Amy De Bhrún – Female of the Species
Amy De Bhrún – Female of the Species
It’s Wednesday night, seven pm, and I’m inside Mayfield Eatery, sipping wine and looking forward to an evening of dinner theatre. The play is Female of the Species, a one-woman show masterminded by writer and actress Amy De Bhrún. Mayfield looks like a former warehouse redecorated by a classy French grandma, and I mean this in the best way possible—two of my very favourite things, chandeliers and velvet, are here in abundance, and the wallpaper is spectacular. I’m still waiting for my friend to arrive, so I get up and wander about.
Words: Sydney Weinberg
Mayfield is also an independent design shop, with everything from that gorgeous wallpaper to locally made jewellery for sale next door. As I browse, I catch sight of a rack of greeting cards, and skim the covers. One shows a pretty woman dressed in a short, sparkly dress poised at a kitchen window, gleefully tossing plates out onto the lawn. In another, one woman is saying, “I was counting on him leaving me for a younger woman,” while another replies, “Be patient, for goodness sake.” Would this uncomfortably repressive humour—repressive because it expresses a desire to rebel against patriarchal standards while still kowtowing to them—set the tone for the play I was about to watch?
My friend arrives and we snack on our starter of bread with dips. Our meal—warm goat’s cheese salads—promptly arrives and it’s delicious. We drink our wine, stuff ourselves with salad and have the chats. The room around us is full but without a crowded feel; most of the guests are women, and everyone seems to be enjoying themselves. Shortly after nine, Amy materialises and the show takes off.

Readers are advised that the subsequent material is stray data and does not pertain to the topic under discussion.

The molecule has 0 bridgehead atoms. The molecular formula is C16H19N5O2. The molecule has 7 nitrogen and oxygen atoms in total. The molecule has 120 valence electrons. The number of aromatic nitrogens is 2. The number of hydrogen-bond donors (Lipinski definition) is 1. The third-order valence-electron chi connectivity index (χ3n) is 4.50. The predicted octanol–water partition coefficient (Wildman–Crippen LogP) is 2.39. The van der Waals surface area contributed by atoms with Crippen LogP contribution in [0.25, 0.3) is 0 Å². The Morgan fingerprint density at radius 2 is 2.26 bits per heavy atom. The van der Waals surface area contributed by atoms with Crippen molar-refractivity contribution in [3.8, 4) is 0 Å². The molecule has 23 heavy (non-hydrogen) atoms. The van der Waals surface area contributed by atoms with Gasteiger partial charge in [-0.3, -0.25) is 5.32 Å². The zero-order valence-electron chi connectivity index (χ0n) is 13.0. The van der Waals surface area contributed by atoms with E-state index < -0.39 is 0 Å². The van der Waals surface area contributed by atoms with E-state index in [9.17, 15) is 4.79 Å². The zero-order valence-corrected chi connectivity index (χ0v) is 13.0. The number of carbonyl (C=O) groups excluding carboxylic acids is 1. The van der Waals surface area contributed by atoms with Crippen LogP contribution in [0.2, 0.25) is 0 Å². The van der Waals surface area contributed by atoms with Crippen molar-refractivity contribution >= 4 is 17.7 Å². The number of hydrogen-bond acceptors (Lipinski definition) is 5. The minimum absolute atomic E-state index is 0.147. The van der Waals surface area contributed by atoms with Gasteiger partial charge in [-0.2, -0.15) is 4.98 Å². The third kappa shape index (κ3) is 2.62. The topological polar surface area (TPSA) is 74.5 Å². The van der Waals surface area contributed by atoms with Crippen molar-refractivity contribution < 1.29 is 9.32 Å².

“The female of the species,” she announces regally, “is more deadly than the male. Fact or fiction? Truth or non-truth? A species recognised by all, but understood by few.” Decked out in gold jewellery and a snakeskin skirt, Amy’s manner is incongruously that of a television presenter; what we’re about to watch, she tells us, in a nature program which will exhibit for our edification nine different types of females. No one’s laughing yet, but we’re game. Amy has presence, she’s engaging and watchable. Via a spiraling turn toward the wall behind her, she transforms into the first type: Careerus Femalius A.
Careerus Femalius A does not want children, detests them, and relates an anecdote in which her boyfriend’s niece pees on the floor in her presence. The audience laughs nervously. Soon Amy’s back in presenter mode, and in the next moment she’s transformed into a Careerus Femalius B, a woman who has kids but regrets it. People start laughing more, in recognition and discomfort.
The third type is pathetic, a doormat. By now Amy’s in full swing and the diners have relaxed back into their seats. What the next type will be and how we, the audience, will relate to her, becomes a source of suspense and amusement. A remarkable comic actress, Amy exuberantly inhabits each character to the full and hilarious extent of the stereotype, punctuating each character with distinct and spot-on accents from all over Ireland that subtly enhance the joke. When, for instance, Bridezilla pronounces Paris “Poris”, a wild, cackling snort erupts from the far side of the room.